Matchup Of The Game: Lions’ Quarterback Matthew Stafford vs. Vikings’ Secondary


To an extent, each football game played is dictated by the quarterback’s ability to throw the football against the opposition’s defensive backfield. Success or failure within the win and loss column in the end can be measured by this.

This week, however, the Detroit Lions will face a particularly significant test in this department. Quarterback Matthew Stafford didn’t have a good game against the Buffalo Bills on Sunday. and going on the road, he will be even more under fire again to help lead the charge to victory.

Add to that the fact that top receiver Calvin Johnson figures to be on the sidelines with an ankle injury, and the pressure heats up on Detroit’s signal caller even more. Stafford could also be without running back Reggie Bush, meaning it will be time for him to help others shine.

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Over his career, the quarterback has had trouble getting that done. The Vikings and their secondary should provide Stafford with an excellent chance to get back on track, even if Johnson isn’t in the game. Minnesota does have a top 15 pass defense statistically in the NFL, but has allowed nine touchdowns through the air, the fourth highest total in the league during this season.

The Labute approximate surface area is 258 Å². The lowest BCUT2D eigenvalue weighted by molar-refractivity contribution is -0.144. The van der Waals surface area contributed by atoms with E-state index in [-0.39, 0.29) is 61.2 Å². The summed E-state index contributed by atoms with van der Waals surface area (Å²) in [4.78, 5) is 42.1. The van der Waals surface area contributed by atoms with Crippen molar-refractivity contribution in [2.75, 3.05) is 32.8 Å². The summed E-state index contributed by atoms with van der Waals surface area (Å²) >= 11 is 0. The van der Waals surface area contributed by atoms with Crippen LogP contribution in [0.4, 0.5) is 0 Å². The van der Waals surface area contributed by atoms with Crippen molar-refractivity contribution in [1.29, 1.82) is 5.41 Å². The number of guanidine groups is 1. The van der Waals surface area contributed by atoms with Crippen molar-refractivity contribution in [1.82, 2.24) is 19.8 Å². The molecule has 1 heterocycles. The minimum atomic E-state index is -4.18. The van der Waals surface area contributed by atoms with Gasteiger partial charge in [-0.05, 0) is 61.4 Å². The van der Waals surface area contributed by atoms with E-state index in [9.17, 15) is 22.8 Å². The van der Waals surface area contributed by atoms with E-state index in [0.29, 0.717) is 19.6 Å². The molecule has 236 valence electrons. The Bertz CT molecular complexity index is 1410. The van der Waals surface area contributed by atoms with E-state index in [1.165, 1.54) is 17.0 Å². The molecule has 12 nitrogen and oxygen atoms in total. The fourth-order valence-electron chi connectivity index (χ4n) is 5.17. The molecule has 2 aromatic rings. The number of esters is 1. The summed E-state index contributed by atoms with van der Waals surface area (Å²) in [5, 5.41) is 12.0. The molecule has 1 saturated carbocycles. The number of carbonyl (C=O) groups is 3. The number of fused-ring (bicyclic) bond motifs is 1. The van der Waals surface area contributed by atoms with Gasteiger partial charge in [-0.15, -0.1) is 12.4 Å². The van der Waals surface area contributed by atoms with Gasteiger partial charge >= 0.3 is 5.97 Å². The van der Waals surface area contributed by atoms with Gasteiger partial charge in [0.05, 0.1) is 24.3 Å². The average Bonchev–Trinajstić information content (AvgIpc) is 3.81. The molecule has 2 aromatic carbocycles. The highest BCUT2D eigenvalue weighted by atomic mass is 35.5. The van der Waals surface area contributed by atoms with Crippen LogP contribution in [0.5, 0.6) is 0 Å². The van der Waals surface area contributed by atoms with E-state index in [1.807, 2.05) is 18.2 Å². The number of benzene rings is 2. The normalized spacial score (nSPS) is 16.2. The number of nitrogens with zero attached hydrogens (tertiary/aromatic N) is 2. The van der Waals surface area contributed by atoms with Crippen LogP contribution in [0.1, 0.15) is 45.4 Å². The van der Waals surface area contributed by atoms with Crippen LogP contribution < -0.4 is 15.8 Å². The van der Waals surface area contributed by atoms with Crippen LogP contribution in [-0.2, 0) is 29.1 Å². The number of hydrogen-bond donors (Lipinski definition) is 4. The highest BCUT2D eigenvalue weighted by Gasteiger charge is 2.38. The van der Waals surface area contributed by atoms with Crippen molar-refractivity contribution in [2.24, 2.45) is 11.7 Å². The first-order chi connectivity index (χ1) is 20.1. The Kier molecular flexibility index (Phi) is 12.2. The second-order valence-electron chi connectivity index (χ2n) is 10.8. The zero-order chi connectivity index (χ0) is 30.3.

Moreover, the Vikings are allowing 226 yards per-game, meaning there is plenty of opportunity for Stafford to connect with Golden Tate, Eric Ebron and Brandon Pettigrew to make some big play magic happen. Career, Stafford is 3-5 against Minnesota, but has thrown 12 touchdowns to only four interceptions against the Vikings to the tune of 2,203 yards. Those are the most consistent numbers he maintains against an NFC North foe.

This week, Stafford’s tale will be written mostly by his ability to get players like Ebron, Corey Fuller and Jeremy Ross involved. Most defenses know to key on Tate, and he will likely still get his yardage against the Vikings. To win, Stafford will have to pick apart the Vikings with his other weapons, and allow one or more of them to have big games. Minus Johnson, this will be even more important.

To win, Stafford will have to pick apart the Vikings with his other weapons, and allow one or more of them to have big games.

Players like Robert Blanton, Harrison Smith, Captain Munnerlyn and an improving Xavier Rhodes will provide their challenge in the second level. Stafford has to be that much better than them, distribute the ball and be a consistent game manager to lead a win.

Stafford’s recent history suggests that he’s more than capable of putting up the needed numbers to beat Minnesota nearly on his own. Without a cast of his usual characters and an offensive line struggling to get its footing early, that will have to be the case significantly for the Lions to win on the road.